Others are calling for legislation to reduce the sodium in processed foods. Universally commercial bread, pizzas and canned soups for example have very high levels of salt.

Many find that draconian and unenforceable in any case; and our food without its natural flavouring would be very bland.

Great-grandmother's cooking

Long ferment sourdough breadWholemeal sourdough bread

"Let thy food be thy medicine, and medicine be thy food."

Hippocrates (460 - 370 BC)

Being a disciple of Hippocrates compels me to recommend, unpalatable though that may also be that we return to the good food that our great-grandmothers once put on the table. Is that practical and doable? Or have we moved so far from our roots that suggesting we start growing and preparing our own meals once again simply cannot and will not be done?

That's what they Blue Zone people do; grow and prepare their own food. There are many plusses.

  • Out of doors we are exposed to more sunlight; vitamin D will no longer be a problem
  • Digging in the garden, preparing compost heaps and using the wheelbarrow is good exercise. We can cancel our gym contracts.
  • A quiet walk in the garden whether simply to admire your handiwork and nature at work is very relaxing; it's akin to what is being called forest bathing.
  • Fresh vegetables from the garden are so much tastier.
  • Fresh fruit all year round from the garden is feasible in many climes; and far cheaper.
  • The salt versus potassium blood pressure debate can be relegated to where it belongs; on the scrap heap.

Investing in long-term health may seem like a "bridge too far." And spending more time in the kitchen once again preparing food that is naturally low in sodium and high in potassium impossible. Then we are faced with anti-hypertensive medication with all its side effects; and bucketloads of supplements.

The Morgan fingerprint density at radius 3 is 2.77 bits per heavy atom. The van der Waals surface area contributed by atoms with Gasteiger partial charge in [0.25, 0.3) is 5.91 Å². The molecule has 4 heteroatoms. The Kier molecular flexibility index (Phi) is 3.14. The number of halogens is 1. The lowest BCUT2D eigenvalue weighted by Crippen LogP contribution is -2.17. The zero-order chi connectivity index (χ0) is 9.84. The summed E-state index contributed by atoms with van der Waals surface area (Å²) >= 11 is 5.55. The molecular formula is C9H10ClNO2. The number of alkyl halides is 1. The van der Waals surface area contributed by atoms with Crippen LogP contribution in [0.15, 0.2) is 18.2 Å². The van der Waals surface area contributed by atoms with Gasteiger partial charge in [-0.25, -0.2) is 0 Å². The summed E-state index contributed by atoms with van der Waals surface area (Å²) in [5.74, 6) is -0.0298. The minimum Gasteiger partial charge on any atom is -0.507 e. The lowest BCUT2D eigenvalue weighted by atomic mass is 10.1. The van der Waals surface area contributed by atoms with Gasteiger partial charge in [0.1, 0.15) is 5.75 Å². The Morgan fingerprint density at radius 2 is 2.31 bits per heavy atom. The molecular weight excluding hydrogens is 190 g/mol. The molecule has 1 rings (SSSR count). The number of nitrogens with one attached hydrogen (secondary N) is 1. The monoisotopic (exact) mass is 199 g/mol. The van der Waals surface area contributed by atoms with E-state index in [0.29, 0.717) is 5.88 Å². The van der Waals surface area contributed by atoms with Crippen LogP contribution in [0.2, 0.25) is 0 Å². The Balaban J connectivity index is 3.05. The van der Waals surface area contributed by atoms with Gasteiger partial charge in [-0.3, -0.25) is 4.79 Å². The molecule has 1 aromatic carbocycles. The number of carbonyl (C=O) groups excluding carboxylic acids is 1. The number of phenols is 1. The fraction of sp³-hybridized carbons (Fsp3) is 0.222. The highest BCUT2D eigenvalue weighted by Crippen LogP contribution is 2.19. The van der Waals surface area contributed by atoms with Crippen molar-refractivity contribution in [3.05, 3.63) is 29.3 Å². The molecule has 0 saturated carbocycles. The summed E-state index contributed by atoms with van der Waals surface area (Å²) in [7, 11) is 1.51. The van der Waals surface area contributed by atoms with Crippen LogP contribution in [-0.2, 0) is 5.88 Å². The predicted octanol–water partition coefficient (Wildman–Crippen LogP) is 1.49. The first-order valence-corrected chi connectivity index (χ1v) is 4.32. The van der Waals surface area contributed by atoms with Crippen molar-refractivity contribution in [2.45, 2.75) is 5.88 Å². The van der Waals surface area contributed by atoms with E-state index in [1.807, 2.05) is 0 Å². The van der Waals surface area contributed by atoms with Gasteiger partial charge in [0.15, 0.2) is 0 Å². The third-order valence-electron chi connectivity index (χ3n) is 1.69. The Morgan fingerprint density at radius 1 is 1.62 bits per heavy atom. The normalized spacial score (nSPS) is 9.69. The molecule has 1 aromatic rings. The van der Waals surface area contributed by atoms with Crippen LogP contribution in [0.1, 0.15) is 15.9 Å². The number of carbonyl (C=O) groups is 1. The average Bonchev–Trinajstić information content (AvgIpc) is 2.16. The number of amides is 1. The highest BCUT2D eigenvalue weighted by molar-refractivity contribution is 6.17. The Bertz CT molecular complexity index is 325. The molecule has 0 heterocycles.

The salt versus potassium blood pressure debate is all set to continue for those unwilling to change their ways.

"There is increasing evidence that exposure to plants and green space, and particularly to gardening, is beneficial to mental and physical health."

- Clinical Medicine (PMC6334070)[2]


Lifting new potatoesNew potatoes are rich in potassium; and much less fattening.

There are conflicting opinions on potatoes but one of their virtues is that just one medium-sized spud contains 20% of the daily recommended allowance of potassium; if you use the water it was cooked in for making a soup or gravy.

Alas potatoes from cold storage are not be recommended especially if baked or eaten as french fries; the GI is very high and they certainly contribute to the growing insulin-resistance pandemic.

For the home gardener though new potatoes are a gem; they have far more "resistant starch" which goes to feed the bugs in the colon instead of being turned into glucose.

Isometric exercises for lowering blood pressure

Astonishing research that two simple isometric exercises for the quadriceps muscle will low both diastolic and systolic blood pressure by 6 to 10 points; enough for some people to go off medication.

Use about 80% of your leg power and hold for 45 seconds.

These knee exercises are not an alternative to the salt versus potassium blood pressure debate; coupled with a return to fresh fruit and vegetables most folk could get off anti-hypertensive medication.

Isometric knee bends for hypertensionExtend the knee against the weight of the chair
Isometric knee bends for hypertensionNot too deep